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Tuesday, 7 December, 1999, 21:34 GMT
This could be the last time
Mick Jagger Waiting for Mick and the boys

BBC News Online's Mike Smartt finds buying CDs on the Net is not as easy as it sounds.

No traffic jams, no parking fees, no disappointment when what you want is out of stock, no long queues to pay if you're lucky enough to find your chosen item.

The internet puts an end to all the frustration of shopping in the high street. You order the item one day, pay for it in 30 seconds by credit card online and your purchase drops through the letterbox the following morning.

That's the theory anyway - and a few months ago, it seemed to work.

CDs, because their size and weight make delivery easy, are among the most popular items to shop for online. And on a couple of occasions in the autumn, I successfully ordered and received compact discs from a UK site called

At launch, everything was 9.99 with free postage. Prices have gone up since but postage in the UK is still gratis.

However, now it seems everyone is at it and things are not going so well.

The long wait

Although being a child of the Sixties, I have never owned a single Rolling Stones track; more of a Who man myself. So when I spotted the triple CD pack The London Years, with most of Mick and the boys' early and mid-career hits, for 14.99, I ordered it.

No satisfaction this time though. Nothing arrived for week.

So, I went back to Audiostreet and checked my order history. A good feature this, where you can track what has happened - or not as in my case - to a particular order.

Checking me out?

My Rolling Stones pack was delayed because of a "credit card query". I assumed this to be the same as when in ordinary shopping, an assistant checks you are in funds with a quick data-call to the credit card company.

But it doesn't normally take a week.

Still nothing.

Several days later, I e-mailed Audiostreet. They replied immediately that the credit card which I had registered several months earlier had expired.

They were right. But the trouble is you only register the card on the first visit to the site.

If you use it for subsequent transactions without re-registering - a very good time-saving idea in principle - they don't remind you prominently enough to check it is still valid each time you order.

So I re-registered my new credit card. But still no CD.

Another long wait

It was only after I e-mailed again that the company said it would re-process my order and the Stones finally rolled into my CD player, over two weeks late.

Just to prove I am not picking on Audiostreet, I then ordered a fairly obscure but current CD from the new music service offered by the famous US Amazon company in the UK (they've been selling books over here for some time).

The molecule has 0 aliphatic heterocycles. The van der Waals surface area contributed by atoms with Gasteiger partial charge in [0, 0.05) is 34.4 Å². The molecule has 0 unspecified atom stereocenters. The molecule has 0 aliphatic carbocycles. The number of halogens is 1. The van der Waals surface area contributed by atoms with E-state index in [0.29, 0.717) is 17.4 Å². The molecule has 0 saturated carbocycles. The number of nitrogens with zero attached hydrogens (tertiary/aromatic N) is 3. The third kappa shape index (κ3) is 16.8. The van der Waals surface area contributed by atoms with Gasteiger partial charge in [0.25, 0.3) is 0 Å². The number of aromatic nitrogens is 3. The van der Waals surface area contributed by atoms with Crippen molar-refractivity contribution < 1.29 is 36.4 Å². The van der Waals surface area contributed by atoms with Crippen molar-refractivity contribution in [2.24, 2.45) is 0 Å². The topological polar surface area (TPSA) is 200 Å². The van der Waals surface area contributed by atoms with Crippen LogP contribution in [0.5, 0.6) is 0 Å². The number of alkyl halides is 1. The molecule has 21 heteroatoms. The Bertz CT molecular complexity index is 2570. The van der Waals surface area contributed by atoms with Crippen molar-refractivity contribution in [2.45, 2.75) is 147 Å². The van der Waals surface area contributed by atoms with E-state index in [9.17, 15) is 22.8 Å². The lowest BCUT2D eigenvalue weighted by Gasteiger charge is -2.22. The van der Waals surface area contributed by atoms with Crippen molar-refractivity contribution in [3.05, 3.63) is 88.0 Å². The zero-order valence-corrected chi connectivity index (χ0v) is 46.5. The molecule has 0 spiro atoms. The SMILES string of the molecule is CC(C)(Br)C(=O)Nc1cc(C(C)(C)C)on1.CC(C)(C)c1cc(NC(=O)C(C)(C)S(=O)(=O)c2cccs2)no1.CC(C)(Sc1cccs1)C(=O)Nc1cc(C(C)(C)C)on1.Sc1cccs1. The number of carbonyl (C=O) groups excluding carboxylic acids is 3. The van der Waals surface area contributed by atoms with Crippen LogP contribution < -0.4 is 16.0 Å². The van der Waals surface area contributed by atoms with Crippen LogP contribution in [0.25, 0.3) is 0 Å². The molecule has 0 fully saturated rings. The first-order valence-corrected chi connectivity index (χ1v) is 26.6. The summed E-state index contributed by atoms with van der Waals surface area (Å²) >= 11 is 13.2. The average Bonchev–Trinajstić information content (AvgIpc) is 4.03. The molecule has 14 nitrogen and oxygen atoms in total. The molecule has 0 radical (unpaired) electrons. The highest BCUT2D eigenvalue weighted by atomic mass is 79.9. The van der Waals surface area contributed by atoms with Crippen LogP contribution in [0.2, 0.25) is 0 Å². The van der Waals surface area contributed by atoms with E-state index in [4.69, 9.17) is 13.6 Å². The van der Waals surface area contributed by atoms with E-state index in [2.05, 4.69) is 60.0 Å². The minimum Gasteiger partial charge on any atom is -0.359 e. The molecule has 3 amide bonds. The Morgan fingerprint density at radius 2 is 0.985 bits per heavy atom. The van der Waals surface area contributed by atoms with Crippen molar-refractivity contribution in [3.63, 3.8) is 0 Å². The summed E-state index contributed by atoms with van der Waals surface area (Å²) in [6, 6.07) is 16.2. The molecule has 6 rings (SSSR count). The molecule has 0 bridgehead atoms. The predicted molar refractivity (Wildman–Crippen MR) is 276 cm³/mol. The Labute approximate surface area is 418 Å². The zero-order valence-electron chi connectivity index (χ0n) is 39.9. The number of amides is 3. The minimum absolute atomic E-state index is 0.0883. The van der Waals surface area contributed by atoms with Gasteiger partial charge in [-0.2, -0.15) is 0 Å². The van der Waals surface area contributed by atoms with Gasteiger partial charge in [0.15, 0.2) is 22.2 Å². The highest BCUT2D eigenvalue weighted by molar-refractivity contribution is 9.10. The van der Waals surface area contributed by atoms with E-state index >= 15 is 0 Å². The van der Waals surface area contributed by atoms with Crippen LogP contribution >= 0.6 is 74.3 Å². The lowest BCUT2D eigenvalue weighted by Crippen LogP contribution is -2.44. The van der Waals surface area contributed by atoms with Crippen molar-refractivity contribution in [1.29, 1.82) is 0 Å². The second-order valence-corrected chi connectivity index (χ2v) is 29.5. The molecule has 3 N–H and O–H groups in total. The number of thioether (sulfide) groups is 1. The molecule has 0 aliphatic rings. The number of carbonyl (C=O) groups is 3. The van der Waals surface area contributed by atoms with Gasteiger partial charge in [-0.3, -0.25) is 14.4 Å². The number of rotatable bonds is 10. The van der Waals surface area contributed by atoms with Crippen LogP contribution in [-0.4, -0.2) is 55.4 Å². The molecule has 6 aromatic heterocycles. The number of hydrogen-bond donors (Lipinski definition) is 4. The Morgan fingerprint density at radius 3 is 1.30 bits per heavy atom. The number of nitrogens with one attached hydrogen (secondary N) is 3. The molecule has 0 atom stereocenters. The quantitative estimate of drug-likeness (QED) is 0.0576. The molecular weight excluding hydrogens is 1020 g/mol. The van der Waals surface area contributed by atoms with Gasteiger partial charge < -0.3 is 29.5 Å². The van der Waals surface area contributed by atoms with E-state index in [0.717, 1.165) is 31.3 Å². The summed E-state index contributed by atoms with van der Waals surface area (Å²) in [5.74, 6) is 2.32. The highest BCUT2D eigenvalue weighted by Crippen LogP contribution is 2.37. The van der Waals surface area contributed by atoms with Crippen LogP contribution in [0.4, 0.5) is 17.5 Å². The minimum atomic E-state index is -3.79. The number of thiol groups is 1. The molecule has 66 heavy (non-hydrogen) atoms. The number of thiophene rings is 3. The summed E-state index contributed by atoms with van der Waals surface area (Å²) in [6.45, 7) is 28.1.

That was on 10 November and I am still waiting. Twice, without prompting, Amazon have e-mailed their apologies at not being able to source the item and offering to cancel the order - but they shouldn't have advertised it if they cannot deliver.

Undeterred, I tried Audiostreet again, ordering the latest release by jazz guitarist Pat Metheny, a highly rated film soundtrack that was Audiostreet's featured jazz album on the day I visited the site.

Gone missing

More than a week later, the order was "still being processed", according to my onsite order history. Audiostreet said they were having trouble locating this item, even though Metheny is one of the world's top jazz sellers and, remember, the disc had been the site's featured album.

Then a different story; they said my credit card expiry date was wrong in my site details. I checked and it was, indeed, one digit out. But then how could the Stones discs have been delivered using exactly the same details? An online mystery.

Audiostreet's customer service official was apologetic but like many businesses on the internet, he admitted, Audiostreet were a victim of their own success.

Business was up 30% a month but apparently, I suggested to him, service was down by just as much. BBC News Online initially grew at a similar rate so I do have some sympathy.

The company, he said, was considering installing software to validate credit cards on registration and automatically e-mail people when their card expired - both good moves if they are not to lose customers like me.

So it looks to be back to the mad Christmas crowds for the CDs I shall be buying for other people this Yuletide - in the high street. Perhaps they'll have it sorted online by next Christmas.

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See also:
06 Dec 99 |  Business
UK internet shopping set to boom
29 Nov 99 |  Business
Christmas shopping on the web
06 Dec 99 |  Business
America's E-Christmas boom

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